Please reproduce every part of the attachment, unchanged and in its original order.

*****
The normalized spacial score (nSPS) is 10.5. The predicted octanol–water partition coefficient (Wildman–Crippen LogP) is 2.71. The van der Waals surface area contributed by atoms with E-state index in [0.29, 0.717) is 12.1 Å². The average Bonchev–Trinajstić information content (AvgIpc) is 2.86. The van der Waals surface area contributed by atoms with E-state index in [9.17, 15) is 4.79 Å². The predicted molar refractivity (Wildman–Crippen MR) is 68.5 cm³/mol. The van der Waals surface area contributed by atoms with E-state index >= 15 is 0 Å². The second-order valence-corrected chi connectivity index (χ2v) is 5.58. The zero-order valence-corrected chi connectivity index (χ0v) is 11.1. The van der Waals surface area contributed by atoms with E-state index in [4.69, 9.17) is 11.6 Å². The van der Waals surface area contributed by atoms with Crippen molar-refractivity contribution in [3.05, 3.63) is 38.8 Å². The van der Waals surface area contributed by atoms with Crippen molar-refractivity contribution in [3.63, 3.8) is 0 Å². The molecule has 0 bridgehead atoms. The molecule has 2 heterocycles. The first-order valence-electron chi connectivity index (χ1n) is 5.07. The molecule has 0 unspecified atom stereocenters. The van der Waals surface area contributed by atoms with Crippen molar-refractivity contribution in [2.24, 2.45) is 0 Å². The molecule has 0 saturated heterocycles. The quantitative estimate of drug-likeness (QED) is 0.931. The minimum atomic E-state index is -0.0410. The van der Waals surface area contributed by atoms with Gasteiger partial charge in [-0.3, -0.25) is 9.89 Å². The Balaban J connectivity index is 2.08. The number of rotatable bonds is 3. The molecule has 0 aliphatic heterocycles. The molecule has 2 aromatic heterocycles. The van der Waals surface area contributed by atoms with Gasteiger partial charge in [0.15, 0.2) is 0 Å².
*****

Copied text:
The normalized spacial score (nSPS) is 10.5. The predicted octanol–water partition coefficient (Wildman–Crippen LogP) is 2.71. The van der Waals surface area contributed by atoms with E-state index in [0.29, 0.717) is 12.1 Å². The average Bonchev–Trinajstić information content (AvgIpc) is 2.86. The van der Waals surface area contributed by atoms with E-state index in [9.17, 15) is 4.79 Å². The predicted molar refractivity (Wildman–Crippen MR) is 68.5 cm³/mol. The van der Waals surface area contributed by atoms with E-state index >= 15 is 0 Å². The second-order valence-corrected chi connectivity index (χ2v) is 5.58. The zero-order valence-corrected chi connectivity index (χ0v) is 11.1. The van der Waals surface area contributed by atoms with E-state index in [4.69, 9.17) is 11.6 Å². The van der Waals surface area contributed by atoms with Crippen molar-refractivity contribution in [3.05, 3.63) is 38.8 Å². The van der Waals surface area contributed by atoms with Crippen molar-refractivity contribution in [3.63, 3.8) is 0 Å². The molecule has 0 bridgehead atoms. The molecule has 2 heterocycles. The first-order valence-electron chi connectivity index (χ1n) is 5.07. The molecule has 0 unspecified atom stereocenters. The van der Waals surface area contributed by atoms with Crippen molar-refractivity contribution in [2.24, 2.45) is 0 Å². The molecule has 0 saturated heterocycles. The quantitative estimate of drug-likeness (QED) is 0.931. The minimum atomic E-state index is -0.0410. The van der Waals surface area contributed by atoms with Gasteiger partial charge in [-0.3, -0.25) is 9.89 Å². The Balaban J connectivity index is 2.08. The number of rotatable bonds is 3. The molecule has 0 aliphatic heterocycles. The molecule has 2 aromatic heterocycles. The van der Waals surface area contributed by atoms with Gasteiger partial charge in [0.15, 0.2) is 0 Å².